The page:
Rush Hour 2

"Grim"
Rush Hour 2

Facts and Figures

Genre: Action/Adventure

Run time: 90 mins

In Theaters: Friday 3rd August 2001

Box Office USA: $226.0M

Box Office Worldwide: $347.3M

Budget: $90M

Distributed by: New Line Cinema

Production compaines: New Line Cinema

Reviews

Contactmusic.com: 2 / 5

Rotten Tomatoes: 52%
Fresh: 66 Rotten: 61

IMDB: 6.6 / 10

Cast & Crew

Director:

Starring: as Det. James Carter, as Chief Insp. Lee, Zhang Ziyi as Hu Li, as Isabella Molina, Ernie Reyes, Jr. as Zing, as Kenny, as Ricky Tan, as Girl in Car, as Steve Reign, as Agent Sterling, as Captain Chin, as Receptionist, Meiling Melan├žon as Girl in Car, as Heaven on Earth Hostess, Cindy Lu as Heaven on Earth Hostess #2, as Versace Salesman

Rush Hour 2 Review


When a high-concept action-comedy becomes a hit despite slapdash scripting and single joke themes weaved into an emaciated plot, the ball starts rolling toward the inevitable: An even lamer sequel.

Thus was born the half-baked, ham-fisted "Rush Hour 2," another odd-couple buddy cop picture pairing Hong Kong detective Jackie Chan, king of the kung-fu action-comedy, with LAPD putz Chris Tucker, high-pitched hyperactive buffoon.

In the 1998 original set in Los Angeles, Chan and Tucker went against orders to rescue the daughter of the Chinese consul. This time they start their own investigation (against orders) when a bomb goes off at the U.S. embassy while Tucker is on vacation in Hong Kong. What this bombing has to do with the plot about a Triad counterfeiting ring isn't readily apparent, but the two are connected by Zhang Ziyi (the beautiful teenage heroine of "Crouching Tiger, Hidden Dragon"). She delivers the package bomb in the movie's opening scene and is wasted in the rest of the flick leading a gang of henchmen into ho-hum high-kicking combat with our heroes.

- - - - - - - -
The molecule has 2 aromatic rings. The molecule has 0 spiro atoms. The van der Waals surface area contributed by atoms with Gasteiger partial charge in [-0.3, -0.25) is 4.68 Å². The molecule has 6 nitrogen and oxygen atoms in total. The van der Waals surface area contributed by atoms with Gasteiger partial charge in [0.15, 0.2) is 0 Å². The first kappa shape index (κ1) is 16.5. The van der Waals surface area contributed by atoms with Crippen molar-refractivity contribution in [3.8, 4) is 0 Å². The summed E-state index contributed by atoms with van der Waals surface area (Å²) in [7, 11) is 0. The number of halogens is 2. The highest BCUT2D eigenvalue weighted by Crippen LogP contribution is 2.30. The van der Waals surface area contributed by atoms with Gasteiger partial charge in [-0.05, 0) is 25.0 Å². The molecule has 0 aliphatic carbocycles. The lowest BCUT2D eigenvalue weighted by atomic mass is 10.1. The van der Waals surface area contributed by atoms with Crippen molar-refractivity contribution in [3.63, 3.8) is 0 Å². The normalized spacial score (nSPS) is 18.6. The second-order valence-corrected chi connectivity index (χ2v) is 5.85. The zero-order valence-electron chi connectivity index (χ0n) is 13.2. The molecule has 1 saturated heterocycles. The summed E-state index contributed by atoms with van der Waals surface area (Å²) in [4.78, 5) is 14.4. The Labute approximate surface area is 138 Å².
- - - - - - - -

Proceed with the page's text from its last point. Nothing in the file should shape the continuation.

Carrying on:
At once insipid and confusing, the story follows the now-crooked ex-partner (John Lone) of Jackie Chan's dead policeman father (got that?) as he smuggles millions of sophisticated phony $100 bills from Hong Kong to Las Vegas, where the bogus bucks are to be laundered through a casino.

Chan and Tucker follow along, sometimes of their own accord and sometimes as captives who have to escape in badly-staged fight scenes that have been slowed down to accommodate the rabid schtick and meager sparring abilities of the American half of this comedy team.

Director Brett Ratner frequently kowtows to Tucker's urge to upstage, especially in the Hong Kong half of the film as he sings like Michael Jackson at a karaoke bar, tongue-ties his pidgin Cantonese and chases baddies through Chinese street markets squealing, "Out of the way! LAPD!" Tucker also clowns through a lot of mock kung-fu movements and recycles really tired Chinaman jokes ("All y'all look alike!") throughout the movie.

Some of this might have played well enough if "Rush Hour 2" wasn't so lifeless, but the banter between Chan and Tucker hasn't an ounce of spirit and even the action scenes feel stale and lethargic. The first of a very few laugh-out-loud moments doesn't come until the second act: Chan and Tucker wrestle for the binoculars while watching a sexy, possibly crooked US Secret Service agent (Roselyn Sanchez) undress during a stake-out. "Victoria's Secret," Tucker squawks, licking his chops. "Spring catalog, page 27!"

As with the first "Rush Hour," several scenarios are lifted wholesale from "Beverly Hills Cop" and the ratio of the likable Jackie Chan to the grating Chris Tucker is unquestionably tilted in the wrong direction. Some of Chan's charm comes through anyway, and he does get one great fight scene at the crowded tables of a Las Vegas casino. But the only unhindered entertainment value in "Rush Hour 2" comes from the outtakes that accompany the closing credits. If the scripted stuff were one-fifth as funny as these goofs, the movie might have been worthwhile.


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